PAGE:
Clay: Before learning guitar I listened almost exclusively to Hip-Hop music. Some of my earlier influences include MF DOOM, Odd Future, Eminem, and Mac Miller. Since then I have been introduced to a whole new world of music in bands that many of my friends listen to. Some of my favorites influences include Modern Baseball, Turnover, Flipturn, Mom Jeans, Peach Pit, and some older bands like The Strokes, The Smiths, and Oasis.
Jacob: It all started from a little Spongebob Squarepants boombox speaker and the first few albums I had in middle school; Encore by Eminem, Aerosmith’s Greatest Hits, and Kidz Bop 17. In High School I was into Logic, CZAR, Odd Future, and Atmosphere. When I started playing bass I was influenced by the likes of Joe Dart, Thundercat, Blu DeTiger, and of course legends such as Wooten, Flea, and Les Claypool. In my downtime, I really vibe with Modest Mouse, System Of A Down, Harvey Danger, The Growlers, Movements, Joyce Manor and Peach Pit.
Andrew: Ryan Clapp from Giveaway!
What are your top five favorite albums?
Isaiah: Pale Horses by MeWithoutYou, Constellations by August Burns Red, Deja Entendu by Brand New, Peripheral Vision by Turnover, and Atlas by Parkway Drive. I’m going to include Citrona by Flipturn. I know that’s six, but I think Citrona being an EP justifies it.
Clay: Peripheral Vision by Turnover, Is This It by The Strokes, (What’s The Story) Morning Glory? by Oasis, Circles by Mac Miller, and Holy Ghost by Modern Baseball, among many others I would love to choose.
Jacob: (My top five for this month of November) The Marshall Mathers LP by Eminem, Overcast! by Atmosphere, The Frights by The Frights, Best Buds by Mom Jeans, and I Don’t Know How To Explain It by Michael Cera Palin.
Andrew: Siren Song of the Counter Culture by Rise Against, Instant Gratification by Dance Gavin Dance, Horizons by Parkway Drive, Homesick by A Day To Remember, and Count Me In by Rebelution.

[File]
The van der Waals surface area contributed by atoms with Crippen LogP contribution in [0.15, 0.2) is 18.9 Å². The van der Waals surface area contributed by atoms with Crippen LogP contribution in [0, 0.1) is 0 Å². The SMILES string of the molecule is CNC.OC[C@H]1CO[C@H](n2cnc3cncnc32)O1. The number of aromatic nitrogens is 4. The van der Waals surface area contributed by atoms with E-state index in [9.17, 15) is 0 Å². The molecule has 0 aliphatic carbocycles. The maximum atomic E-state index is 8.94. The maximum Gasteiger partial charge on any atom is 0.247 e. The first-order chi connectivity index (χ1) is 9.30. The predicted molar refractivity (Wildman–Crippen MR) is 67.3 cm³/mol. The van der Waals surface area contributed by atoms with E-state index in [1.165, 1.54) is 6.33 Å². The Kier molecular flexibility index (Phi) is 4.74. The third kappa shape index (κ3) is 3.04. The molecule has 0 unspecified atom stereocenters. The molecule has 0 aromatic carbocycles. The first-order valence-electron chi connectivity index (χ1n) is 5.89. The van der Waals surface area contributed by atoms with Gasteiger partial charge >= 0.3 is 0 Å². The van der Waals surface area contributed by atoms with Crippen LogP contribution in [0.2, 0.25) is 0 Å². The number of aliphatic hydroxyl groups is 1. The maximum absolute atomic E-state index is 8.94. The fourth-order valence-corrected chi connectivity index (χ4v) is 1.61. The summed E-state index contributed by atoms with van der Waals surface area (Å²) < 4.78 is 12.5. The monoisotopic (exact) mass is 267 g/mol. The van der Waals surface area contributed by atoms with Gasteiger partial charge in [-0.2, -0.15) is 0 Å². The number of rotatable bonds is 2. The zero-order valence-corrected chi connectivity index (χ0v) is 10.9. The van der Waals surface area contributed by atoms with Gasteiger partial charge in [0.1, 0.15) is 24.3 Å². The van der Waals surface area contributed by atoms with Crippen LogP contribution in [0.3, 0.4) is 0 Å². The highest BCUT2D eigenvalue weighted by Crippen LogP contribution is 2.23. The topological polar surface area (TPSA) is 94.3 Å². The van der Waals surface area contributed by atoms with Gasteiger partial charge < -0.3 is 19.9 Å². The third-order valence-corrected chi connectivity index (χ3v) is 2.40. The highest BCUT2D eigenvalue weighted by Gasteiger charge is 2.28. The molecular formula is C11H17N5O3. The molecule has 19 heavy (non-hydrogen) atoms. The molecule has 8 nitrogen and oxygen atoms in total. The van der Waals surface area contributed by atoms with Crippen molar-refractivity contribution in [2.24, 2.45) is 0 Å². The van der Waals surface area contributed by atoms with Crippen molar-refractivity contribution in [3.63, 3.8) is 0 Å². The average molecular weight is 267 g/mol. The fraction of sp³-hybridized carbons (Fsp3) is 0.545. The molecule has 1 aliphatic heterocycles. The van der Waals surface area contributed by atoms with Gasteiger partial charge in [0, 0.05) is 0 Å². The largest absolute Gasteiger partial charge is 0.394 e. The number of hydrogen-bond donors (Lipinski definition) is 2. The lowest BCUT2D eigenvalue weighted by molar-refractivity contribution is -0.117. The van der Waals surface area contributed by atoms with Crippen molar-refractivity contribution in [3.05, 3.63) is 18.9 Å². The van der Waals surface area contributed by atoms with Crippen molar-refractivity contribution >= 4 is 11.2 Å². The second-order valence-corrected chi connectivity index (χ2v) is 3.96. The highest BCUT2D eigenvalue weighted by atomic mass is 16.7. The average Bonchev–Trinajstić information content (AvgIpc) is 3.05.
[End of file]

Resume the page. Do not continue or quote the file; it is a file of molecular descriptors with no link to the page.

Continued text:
What are some challenges you’ve faced, and the most rewarding aspects of your music?
Isaiah: Biggest challenge has gotta be finding time between everyone’s busy work and life schedules. Early on it was figuring out our sound and working with the recording process together and just making our way in this new environment. That actually leads to the most rewarding aspect for me which is the progress we’ve made as musicians and seeing our ideas take form and actually become something it’s a pretty beautiful thing to be a part of.
Clay: Starting playing guitar in late 2020 has been a very challenging journey to get as far as I have in such a short amount of time with no formal teachings. Taking it one practice session at a time and listening to the input from my peers has been a real help. The biggest reward from it all is the improvement that I and they have seen in me after each jam we have. It’s a long road ahead of all of us and it’s only up from here.
Jacob: I think the most rewarding aspect of our music is the comradery through the tribulations of playing, creating, and critiquing music as a whole, and not just as an individual. I have learned many different aspects of music from a listener’s and a musician’s perspective, such as drummers’ and/or rhythm guitarists’ opinions of a musical piece. I love it when some of our practice days are like “eh, F**K IT, let’s just play these 3 chords” while others we go in depth and formulate our music into a science. Anytime we can play loud, have fun, and be mostly on point deserves to be rewarded with a nice cold, juicy IPA!
Andrew: Finding time for music and getting a good take when recording is the most challenging. I think the most rewarding aspect of the experience is getting the song perfectly for the first time with the guys.